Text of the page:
THE LIFE OF EPICURUS
FROM BOOK X of
THE LIVES & OPINIONS OF EMINENT PHILOSOPHERS
TRANSLATED BY C.D. YONGE.
EPICURUS'S FOLLOWERS & NAMESAKES
Among his disciples, of whom there were many, the following were eminent: Metrodorus, the son of Athenaeus (or of Timocrates) and of Sande, a citizen of Lampsacus, who from his first acquaintance with Epicurus never left him except once for six months spent on a visit to his native place, from which he returned to him again. His goodness was proved in all ways, as Epicurus testifies in the introductions to his works and in the third book of the Timocrates. Such he was: he gave his sister Batis to Idomeneus to wife, and himself took Leontion the Athenian courtesan as his concubine. He showed dauntless courage in meeting troubles and death, as Epicurus declares in the first book of his memoir.
He died, we learn, seven years before Epicurus in his fifty-third year, and Epicurus himself in his will already cited clearly speaks of him as departed, and enjoins upon his executors to make provision for Metrodorus's children. The above-mentioned Timocrates also, the brother of Metrodorus and a giddy fellow, was another of his pupils.
Metrodorus wrote the following works:
Against the Physicians, in three books.
Of Epicurus's Weak Health.
Against the Dialecticians.
Against the Sophists, in nine books.
The Way to Wisdom.
In Criticism of Democritus.
Of Noble Birth.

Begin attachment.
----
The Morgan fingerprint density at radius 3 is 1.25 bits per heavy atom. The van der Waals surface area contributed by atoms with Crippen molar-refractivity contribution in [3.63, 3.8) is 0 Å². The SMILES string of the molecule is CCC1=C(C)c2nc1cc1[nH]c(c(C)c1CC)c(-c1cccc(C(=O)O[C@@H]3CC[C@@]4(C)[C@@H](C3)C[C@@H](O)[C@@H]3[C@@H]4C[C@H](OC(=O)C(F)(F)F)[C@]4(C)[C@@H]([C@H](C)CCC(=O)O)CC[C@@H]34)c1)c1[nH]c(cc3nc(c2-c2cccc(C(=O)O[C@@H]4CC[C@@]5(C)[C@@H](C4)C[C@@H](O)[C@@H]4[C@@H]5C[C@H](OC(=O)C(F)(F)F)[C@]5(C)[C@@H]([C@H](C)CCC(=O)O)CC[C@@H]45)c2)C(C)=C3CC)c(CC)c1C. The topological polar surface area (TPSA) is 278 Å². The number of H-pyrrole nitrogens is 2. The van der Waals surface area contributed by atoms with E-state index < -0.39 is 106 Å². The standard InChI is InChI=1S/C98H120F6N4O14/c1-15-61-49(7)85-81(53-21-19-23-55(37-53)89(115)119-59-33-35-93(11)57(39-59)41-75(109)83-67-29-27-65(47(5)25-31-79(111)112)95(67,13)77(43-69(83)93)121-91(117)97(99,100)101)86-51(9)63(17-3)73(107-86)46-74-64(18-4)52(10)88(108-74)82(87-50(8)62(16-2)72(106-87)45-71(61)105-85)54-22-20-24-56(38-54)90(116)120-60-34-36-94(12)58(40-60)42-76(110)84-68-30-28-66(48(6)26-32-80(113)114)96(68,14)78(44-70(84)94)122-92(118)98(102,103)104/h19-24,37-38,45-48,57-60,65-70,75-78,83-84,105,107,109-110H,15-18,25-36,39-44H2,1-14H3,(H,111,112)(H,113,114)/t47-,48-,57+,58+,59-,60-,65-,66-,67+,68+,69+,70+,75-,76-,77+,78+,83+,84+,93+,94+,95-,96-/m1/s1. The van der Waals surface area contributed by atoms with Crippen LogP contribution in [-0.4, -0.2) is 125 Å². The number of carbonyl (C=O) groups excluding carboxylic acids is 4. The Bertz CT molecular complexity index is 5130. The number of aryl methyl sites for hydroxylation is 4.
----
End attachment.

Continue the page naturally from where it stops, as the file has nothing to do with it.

Next came Polyaenus, son of Athenodorus, a citizen of Lampsacus, a just and kindly man, as Philodemus and his pupils affirm. Next came Epicurus's successor Hermarchus, son of Agemortus, a citizen of Mitylene, the son of a poor man and at the outset a student of rhetoric.
There are in circulation the following excellent works by him:
Correspondence concerning Empedocles, in twenty-two books.
He died of paralysis, but not till he had given full proof of his ability.
And then there is Leonteus of Lampsacus and his wife Themista, to whom Epicurus wrote letters; further, Colotes and Idomeneus, who were also natives of Lampsacus. All these were distinguished, and with them Polystratus, the successor of Hermarchus; he was succeeded by Dionysius, and he by Basilides. Apollodorus, known as the tyrant of the garden, who wrote over four hundred books, is also famous; and the two Ptolemaei of Alexandria, the one black and the other white; and Zeno of Sidon, the pupil of Apollodorus, a voluminous author; and Demetrius, who was called the Laconian; and Diogenes of Tarsus, who compiled the select lectures; and Orion, and others whom the genuine Epicureans call Sophists.
There were three other men who bore the name of Epicurus: one the son of Leonteus and Themista; another a Magnesian by birth; and a third, a drill-sergeant.